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Mirza: “Texas has a big issue with voter suppression.” Courtesy of Texas Civil Rights Project

As the death toll from COVID-19 passes 200,000 in the United States, a record number of Americans are opting for absentee ballots as a means of safely casting their November 3 votes. Recent reporting by The New York Times found that requests for mail-in ballots have already surpassed 2016 totals in 13 states.

As part of a nationwide movement to expand voting rights, Texas has been the target of numerous lawsuits that aim to reduce voter restrictions and the legacy of the Lone Star State’s decades of voter suppression. Efforts to allow Texas to join the two-thirds of U.S. states that offer mail-in voting to all eligible voters have so far been unsuccessful.

In response to one failed lawsuit that reached the Texas Supreme Court and aimed to expand absentee ballots for public safety reasons, State Attorney General Ken Paxton said that “protecting the integrity of elections is one of my most important and sacred obligations.”

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Paxton was referring to voter fraud, which remains “infinitesimally small” in the United States, according to the Brennan Center for Justice, a nonpartisan law and policy institute.

Lawyers with the Texas Civil Rights Project (TCRP), a 30-year-old equality and justice nonprofit, recently expanded Texas voting rights by removing an arbitrary means of invalidating votes — signature analysis. County election officials and volunteers who have no formal training in signature analysis were allowed to discard ballots based on personal presumptions before the recent federal court victory.

“We’ve been getting calls about this issue for a long time,” said Hani Mirza, TCRP senior attorney.

Last year, TCRP staffers fielded complaints from two Texas residents who said their ballots were invalidated based on faulty signature matching. Since state election codes did not require that voters be immediately notified that their ballot was discarded, the two plaintiffs were informed of their disenfranchisement several days after the election, Mirza said.

“We filed suit to make sure that voters were provided Constitutional due process for any signature mismatch issue,” he said.

Plaintiffs in the case included the Austin Justice Coalition, Coalitions of Texans with Disabilities, League of Women Voters in Texas, and the American GI Forum of Texas. Earlier this month, U.S. District Judge Orlando Garcia ruled that Texas’ system for determining mismatched ballots based on signatures “plainly violates certain voters’ Constitutional rights.”

Judge Garcia ordered that voters be notified of a ballot rejection by the following day. Voters are now given the opportunity to challenge ballot rejections.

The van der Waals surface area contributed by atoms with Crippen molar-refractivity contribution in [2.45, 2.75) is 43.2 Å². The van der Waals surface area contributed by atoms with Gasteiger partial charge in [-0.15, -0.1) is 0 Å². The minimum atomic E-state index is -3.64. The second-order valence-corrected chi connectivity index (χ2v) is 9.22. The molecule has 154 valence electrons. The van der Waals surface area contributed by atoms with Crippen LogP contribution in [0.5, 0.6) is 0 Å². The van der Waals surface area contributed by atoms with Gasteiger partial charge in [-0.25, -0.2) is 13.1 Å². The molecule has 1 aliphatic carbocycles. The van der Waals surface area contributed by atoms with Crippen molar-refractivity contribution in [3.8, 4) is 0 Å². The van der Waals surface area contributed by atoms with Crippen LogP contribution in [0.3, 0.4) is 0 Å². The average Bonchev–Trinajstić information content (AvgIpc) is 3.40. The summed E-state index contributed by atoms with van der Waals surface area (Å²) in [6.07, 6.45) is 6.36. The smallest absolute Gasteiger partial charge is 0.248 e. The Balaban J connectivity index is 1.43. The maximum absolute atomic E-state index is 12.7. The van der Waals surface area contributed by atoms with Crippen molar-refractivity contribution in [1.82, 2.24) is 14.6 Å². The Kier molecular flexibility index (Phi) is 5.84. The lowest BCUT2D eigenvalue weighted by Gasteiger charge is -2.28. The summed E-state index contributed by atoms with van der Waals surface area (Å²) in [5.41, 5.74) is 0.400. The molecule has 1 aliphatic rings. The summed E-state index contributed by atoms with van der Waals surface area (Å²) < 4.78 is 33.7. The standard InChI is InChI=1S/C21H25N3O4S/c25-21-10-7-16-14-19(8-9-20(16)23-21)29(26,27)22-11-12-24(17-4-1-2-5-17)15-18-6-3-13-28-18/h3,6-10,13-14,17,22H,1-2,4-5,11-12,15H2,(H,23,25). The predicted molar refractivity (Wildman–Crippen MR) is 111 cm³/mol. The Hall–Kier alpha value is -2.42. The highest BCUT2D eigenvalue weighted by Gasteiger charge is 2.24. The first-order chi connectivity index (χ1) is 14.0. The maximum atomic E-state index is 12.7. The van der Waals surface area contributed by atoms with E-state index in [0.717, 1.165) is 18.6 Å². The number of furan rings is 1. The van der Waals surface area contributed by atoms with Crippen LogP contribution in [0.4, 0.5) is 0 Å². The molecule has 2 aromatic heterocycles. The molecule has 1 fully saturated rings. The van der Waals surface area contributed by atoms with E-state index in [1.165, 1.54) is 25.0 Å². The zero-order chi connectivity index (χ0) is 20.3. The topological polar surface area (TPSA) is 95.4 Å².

“Under the old system, [elections officials] would be required to tell you up to 10 days after the election” about a rejection, Mirza said. “Some people may be out of the country or state and unable to come back to vote in person. Most of these rejections, from what we’ve seen, were sent out after the election ended.”

TCRP enjoyed another potentially far-reaching victory when a federal judge recently ruled that Texas has to offer online voter registration when residents apply for or renew their driver’s licenses. Every year, according to Mirza, nearly 2 million Texans update their driving information through the Department of Public Safety’s online portal.

“Before the ruling, voters were given a link to a printable voter registration form that you have to fill out on your own, then stamp and mail to get registered,” Mirza said.

By allowing voters to register through that portal, the Lone Star State came into compliance with the National Voter Registration Act. The victory did not come easily.

“They fought us tooth and nail,” Mirza, said, referring to Paxton and his legal team. “I can’t tell what their intentions were. They have fought us on a lot of these types of issues when it comes to making voting compliant with federal law. That’s unfortunate.”

Mirza said Texans are highly motivated to vote in this year’s general election. He worries about how effectively polling stations can be monitored. COVID-19 has placed barriers to fielding TCRP poll observers across the state.

“Things may have to change, but we are committed to putting in 100% effort to protect the integrity of the voting system, especially because of the coronavirus,” he said. “Texas has a big issue with voter suppression. I think it’s something that we have committed to fighting.”

Monday, October 5, is the last day to register to vote in Texas. Information about registration and other vote-related information can be found at VoteTexas.gov.

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